Strong Fed vs. Decntralized Govt Redeux

Discussion in 'Politics' started by IndependntLogic, Aug 14, 2011.

  1. IndependntLogic
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    IndependntLogic Senior Member

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    I have to give some of the Tea Partiers and Libertarians credit. The ones who have responded with reason and calm, have swayed me big time. There are over 2 dozen Federal agencies I would restructure & combine, or eliminate altogether. I'm still not in total agreement with you but I'm a helluva closer than I was before. Well done.

    So let's talk about what I perceive would be the unintended result, if you guys totally got your way.
    First, a few observations. Some people have the tendency to project an extreme opposite view onto anyone disagreeing with them. Let's try to avoid that. I'm a business owner. Obviously, I don't want a nanny-state, a liberal totalitarian government or whatever.
    Also, I dislike both Bush and Obama. This isn't about candidates or the fact that Bush passed the Patriot Act or Obama passed Obama care. THis is just about what would result from getting the kind of government we want.
    So instead of diverting the subject with finger pointing, maybe we can just discuss ideology and the results they would produce.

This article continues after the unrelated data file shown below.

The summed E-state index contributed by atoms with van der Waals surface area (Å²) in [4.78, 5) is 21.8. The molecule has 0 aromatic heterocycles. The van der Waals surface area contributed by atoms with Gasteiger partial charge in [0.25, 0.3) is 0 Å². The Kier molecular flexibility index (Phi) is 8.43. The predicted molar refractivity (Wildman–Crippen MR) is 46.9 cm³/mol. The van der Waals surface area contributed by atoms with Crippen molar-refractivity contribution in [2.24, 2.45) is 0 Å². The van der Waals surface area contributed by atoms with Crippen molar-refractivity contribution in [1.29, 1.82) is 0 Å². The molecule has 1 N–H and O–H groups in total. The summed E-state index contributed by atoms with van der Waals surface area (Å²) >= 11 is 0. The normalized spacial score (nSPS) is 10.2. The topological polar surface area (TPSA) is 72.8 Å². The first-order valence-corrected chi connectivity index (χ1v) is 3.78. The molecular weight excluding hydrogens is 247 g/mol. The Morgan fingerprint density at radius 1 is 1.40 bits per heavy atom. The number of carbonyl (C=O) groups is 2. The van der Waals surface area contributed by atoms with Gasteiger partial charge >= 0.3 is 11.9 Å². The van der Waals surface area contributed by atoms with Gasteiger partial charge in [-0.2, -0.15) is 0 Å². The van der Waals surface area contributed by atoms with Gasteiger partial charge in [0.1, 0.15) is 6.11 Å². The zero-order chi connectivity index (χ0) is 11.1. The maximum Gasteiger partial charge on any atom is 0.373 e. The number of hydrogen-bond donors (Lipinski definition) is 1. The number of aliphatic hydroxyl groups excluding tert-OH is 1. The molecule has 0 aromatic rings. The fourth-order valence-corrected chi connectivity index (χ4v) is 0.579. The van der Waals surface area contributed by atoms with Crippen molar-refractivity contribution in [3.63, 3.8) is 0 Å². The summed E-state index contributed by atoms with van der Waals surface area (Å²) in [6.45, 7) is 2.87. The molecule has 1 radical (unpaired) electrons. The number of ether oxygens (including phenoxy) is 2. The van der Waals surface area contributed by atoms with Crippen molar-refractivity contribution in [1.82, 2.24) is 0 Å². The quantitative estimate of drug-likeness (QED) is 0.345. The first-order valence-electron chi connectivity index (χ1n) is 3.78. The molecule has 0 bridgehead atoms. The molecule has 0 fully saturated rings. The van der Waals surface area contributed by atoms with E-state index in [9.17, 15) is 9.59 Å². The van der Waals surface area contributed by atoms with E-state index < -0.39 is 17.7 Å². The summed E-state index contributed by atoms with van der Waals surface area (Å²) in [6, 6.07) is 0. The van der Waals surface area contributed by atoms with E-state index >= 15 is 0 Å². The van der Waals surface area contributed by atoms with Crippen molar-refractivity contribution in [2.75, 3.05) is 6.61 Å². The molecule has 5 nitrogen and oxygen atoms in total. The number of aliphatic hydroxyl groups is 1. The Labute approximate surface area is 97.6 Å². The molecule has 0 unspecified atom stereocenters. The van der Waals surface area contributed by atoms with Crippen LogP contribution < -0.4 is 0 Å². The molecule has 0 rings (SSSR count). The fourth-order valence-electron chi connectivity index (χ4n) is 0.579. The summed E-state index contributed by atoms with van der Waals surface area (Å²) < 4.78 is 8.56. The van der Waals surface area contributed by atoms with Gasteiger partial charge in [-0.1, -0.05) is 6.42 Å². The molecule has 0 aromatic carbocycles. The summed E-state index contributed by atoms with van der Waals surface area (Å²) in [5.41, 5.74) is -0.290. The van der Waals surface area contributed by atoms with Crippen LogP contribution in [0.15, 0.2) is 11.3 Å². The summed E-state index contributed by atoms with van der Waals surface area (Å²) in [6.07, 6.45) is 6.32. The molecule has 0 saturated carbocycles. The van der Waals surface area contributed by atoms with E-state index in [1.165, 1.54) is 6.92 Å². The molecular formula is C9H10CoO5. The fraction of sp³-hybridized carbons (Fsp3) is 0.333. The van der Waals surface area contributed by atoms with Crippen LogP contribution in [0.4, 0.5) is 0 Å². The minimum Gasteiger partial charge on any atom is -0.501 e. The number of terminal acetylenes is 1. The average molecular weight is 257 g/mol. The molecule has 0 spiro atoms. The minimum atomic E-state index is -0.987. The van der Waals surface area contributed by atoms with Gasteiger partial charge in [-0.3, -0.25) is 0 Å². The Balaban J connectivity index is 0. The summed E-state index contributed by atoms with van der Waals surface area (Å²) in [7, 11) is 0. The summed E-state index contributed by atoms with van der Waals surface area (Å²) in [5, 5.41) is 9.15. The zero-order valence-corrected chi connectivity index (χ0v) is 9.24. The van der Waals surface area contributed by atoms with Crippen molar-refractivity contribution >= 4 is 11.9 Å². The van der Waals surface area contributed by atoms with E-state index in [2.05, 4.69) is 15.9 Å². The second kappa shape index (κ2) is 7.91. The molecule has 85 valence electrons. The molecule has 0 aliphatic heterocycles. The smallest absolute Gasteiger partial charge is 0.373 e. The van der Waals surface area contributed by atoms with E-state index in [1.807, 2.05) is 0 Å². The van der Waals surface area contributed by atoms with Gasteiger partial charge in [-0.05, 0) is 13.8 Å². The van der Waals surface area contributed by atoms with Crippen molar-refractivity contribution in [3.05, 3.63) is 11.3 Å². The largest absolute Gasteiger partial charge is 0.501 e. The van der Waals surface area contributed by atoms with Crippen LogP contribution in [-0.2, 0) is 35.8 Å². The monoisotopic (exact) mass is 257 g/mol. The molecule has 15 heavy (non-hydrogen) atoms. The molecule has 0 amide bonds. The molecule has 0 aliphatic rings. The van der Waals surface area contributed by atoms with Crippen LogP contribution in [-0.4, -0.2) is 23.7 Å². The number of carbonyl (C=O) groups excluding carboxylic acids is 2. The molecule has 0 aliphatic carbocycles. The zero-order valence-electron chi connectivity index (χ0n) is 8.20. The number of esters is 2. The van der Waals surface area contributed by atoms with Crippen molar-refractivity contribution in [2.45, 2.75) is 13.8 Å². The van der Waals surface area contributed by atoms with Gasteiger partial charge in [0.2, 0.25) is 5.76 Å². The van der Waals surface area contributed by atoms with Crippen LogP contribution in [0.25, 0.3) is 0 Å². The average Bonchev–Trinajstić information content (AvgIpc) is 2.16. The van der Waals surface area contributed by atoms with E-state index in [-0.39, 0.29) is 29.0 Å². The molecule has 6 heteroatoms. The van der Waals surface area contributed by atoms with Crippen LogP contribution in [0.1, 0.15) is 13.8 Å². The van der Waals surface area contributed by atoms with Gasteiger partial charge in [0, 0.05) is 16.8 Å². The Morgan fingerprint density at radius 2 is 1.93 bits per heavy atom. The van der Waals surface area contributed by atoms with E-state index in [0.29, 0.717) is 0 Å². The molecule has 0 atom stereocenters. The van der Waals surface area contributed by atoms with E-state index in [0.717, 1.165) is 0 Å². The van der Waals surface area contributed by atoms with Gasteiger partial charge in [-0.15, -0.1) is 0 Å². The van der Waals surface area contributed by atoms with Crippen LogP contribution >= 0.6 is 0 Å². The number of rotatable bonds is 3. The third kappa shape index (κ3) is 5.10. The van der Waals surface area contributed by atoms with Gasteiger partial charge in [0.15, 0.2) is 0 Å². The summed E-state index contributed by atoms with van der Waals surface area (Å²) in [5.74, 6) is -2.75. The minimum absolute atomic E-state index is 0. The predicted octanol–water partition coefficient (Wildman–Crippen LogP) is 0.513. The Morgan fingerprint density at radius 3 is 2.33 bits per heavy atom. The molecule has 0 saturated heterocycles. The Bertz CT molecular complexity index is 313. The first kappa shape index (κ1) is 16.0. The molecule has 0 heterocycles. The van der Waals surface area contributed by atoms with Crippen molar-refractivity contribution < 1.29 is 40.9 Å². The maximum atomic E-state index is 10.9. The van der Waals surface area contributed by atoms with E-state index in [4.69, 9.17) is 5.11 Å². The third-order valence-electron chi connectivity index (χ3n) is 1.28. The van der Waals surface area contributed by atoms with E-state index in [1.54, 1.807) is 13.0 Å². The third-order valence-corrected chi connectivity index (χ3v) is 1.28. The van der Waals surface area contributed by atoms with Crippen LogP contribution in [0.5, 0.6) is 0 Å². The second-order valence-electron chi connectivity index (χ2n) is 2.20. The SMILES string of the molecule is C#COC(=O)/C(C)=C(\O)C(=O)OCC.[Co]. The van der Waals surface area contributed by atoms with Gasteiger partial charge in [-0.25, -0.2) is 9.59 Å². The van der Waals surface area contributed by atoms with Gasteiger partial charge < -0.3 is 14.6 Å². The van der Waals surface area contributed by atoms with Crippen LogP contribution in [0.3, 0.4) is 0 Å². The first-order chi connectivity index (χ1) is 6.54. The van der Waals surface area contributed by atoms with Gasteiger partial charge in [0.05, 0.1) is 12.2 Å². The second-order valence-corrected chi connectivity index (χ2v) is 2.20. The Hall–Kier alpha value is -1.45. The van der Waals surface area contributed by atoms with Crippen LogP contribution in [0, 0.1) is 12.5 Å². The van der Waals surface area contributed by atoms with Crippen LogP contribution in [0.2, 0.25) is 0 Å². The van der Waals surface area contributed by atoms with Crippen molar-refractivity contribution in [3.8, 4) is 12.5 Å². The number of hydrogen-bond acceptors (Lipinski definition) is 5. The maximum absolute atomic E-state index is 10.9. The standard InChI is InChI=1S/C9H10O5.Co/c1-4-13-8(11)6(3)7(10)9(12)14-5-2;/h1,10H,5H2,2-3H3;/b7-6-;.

Last thing. This isn't 1776, 1876 or even 1976. So let's keep it as contemporary as possible. We have terrorists, racial equality, the internet, nukes and nuke power and all kinds of things the Founding Fathers couldn't even imagine. That doesn't mean I am discounting their principles, but let's also not discount the impact of change.

    So if we got rid of all the agencies and Federal agencies, regulations and controls you want, I see an unintended consequence of a nation of corporatocratic city-states and robber barons where local politicans are owned by local corporations who then dictate what environmental standards will be, labor laws will be, legislate elimination of culpability and so on.
    This is what happens all over the world when a strong, centralized government is either eliminated or replaced by a weak one. Look at all the former Soviet countries. Would you want what they have for us? Mexico? Peru? Malaysia? Slovakia?